The Impact of Trade Agreements on Innovation: Implications for Canadian Trade Policy
27 Pages Posted: 23 Dec 2015 Last revised: 5 Apr 2016
Date Written: April 6, 2016
New trade rules being implemented as part of the on-going wave of major bilateral/regional trade agreements are impacting the complex and evolving innovation ecosystem in non-neutral ways, favouring some innovation modes (such as patent-oriented research and development), but generating stumbling blocks for others (including open-source and co-creation, as well as follow-on innovations). This note considers the implications for Canadian policy in light of the tight nexus that trade theory and empirics draw between trade, innovation and productivity. Canada’s performance on all three fronts – trade, innovation, and productivity – has been decidedly poor for a prolonged period and this is not likely a coincidence. We recommend that implementation of Canada’s recently concluded trade agreements be especially sensitive to impacts on innovation; that Canada seek to preserve space for innovation policy in its future trade agreements; that Canada refrain from using trade agreements to challenge other countries’ measures to promote innovation, since it might eventually wish to imitate them; that Canada promote trade liberalization in services in terms of movement of persons (mode 4) ― including by moving unilaterally to offer Innovation Visas to facilitate the international movement of knowledge workers; and that Canada also take a leading role in developing a new policy synthesis internationally as regards the trade-innovation nexus. We suggest this new policy synthesis explore such issues as (i) the adoption in regional trade agreements of rules of origin (ROOs) that are less restrictive for smaller-valued shipments in order to induce more small and medium-sized enterprises to start exporting their products and importing intermediate inputs to drive innovation; (ii) a plurilateral Digital Economy Trade Agreement to address impediments to digital/electronic international trade; and (iii) supporting the restoration of an Innovation Green Box under the World Trade Organization’s Agreement on Subsidies and Countervailing Measures.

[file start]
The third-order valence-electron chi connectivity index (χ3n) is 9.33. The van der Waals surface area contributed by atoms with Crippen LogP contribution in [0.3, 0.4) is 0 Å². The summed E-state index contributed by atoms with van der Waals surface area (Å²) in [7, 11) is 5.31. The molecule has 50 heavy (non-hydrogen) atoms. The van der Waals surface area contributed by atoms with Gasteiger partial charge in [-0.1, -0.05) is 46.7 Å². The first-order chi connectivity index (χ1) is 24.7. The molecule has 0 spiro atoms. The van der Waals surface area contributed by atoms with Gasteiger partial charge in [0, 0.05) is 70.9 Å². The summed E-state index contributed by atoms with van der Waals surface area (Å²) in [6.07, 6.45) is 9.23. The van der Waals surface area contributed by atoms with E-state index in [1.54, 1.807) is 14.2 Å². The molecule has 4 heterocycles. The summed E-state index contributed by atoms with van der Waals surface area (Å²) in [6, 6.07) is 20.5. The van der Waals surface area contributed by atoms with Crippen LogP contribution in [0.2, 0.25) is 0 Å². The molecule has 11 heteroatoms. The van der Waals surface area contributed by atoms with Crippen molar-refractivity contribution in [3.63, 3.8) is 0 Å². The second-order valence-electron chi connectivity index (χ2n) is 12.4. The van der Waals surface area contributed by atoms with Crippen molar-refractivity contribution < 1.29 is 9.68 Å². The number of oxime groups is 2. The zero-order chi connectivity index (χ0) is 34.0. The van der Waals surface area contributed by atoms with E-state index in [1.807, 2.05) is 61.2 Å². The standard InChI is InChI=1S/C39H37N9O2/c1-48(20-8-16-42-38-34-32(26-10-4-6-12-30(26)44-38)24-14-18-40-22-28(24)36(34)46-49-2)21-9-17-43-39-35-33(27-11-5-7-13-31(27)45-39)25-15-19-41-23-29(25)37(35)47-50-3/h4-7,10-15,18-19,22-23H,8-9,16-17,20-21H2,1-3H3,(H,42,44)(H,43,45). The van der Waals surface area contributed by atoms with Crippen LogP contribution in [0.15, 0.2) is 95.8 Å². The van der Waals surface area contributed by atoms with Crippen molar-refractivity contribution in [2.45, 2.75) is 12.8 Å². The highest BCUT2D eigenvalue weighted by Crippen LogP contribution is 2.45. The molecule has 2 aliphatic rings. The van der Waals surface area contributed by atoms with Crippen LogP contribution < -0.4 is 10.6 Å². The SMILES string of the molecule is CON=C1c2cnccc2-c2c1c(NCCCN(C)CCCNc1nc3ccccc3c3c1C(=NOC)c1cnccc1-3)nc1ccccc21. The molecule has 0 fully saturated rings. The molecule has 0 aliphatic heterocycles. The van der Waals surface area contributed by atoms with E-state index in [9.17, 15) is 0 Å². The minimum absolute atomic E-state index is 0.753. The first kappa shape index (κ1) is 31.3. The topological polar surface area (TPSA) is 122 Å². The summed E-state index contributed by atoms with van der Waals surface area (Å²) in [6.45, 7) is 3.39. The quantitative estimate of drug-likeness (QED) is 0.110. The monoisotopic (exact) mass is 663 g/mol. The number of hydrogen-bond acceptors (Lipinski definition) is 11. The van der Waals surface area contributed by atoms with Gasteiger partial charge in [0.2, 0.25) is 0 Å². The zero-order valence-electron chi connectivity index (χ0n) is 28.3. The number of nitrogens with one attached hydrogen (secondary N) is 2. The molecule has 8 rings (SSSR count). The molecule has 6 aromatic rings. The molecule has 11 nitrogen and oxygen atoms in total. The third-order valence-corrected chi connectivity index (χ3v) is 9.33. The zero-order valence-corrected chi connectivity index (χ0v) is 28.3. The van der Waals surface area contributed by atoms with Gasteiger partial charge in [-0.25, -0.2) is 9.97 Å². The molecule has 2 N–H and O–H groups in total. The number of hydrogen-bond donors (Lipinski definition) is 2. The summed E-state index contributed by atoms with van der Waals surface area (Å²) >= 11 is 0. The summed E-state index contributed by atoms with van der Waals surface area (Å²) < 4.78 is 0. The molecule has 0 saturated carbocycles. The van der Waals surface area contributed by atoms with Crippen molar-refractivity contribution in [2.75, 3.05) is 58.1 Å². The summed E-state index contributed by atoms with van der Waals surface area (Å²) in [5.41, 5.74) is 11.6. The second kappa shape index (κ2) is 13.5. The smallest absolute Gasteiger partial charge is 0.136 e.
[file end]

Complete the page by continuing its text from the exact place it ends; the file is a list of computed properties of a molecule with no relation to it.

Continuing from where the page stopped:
Keywords: trade, innovation, intellectual property, trade agreements, TPP, CETA, Canadian trade policy
JEL Classification: F13, F23, O31, O33, O34, O38
Suggested Citation: Suggested Citation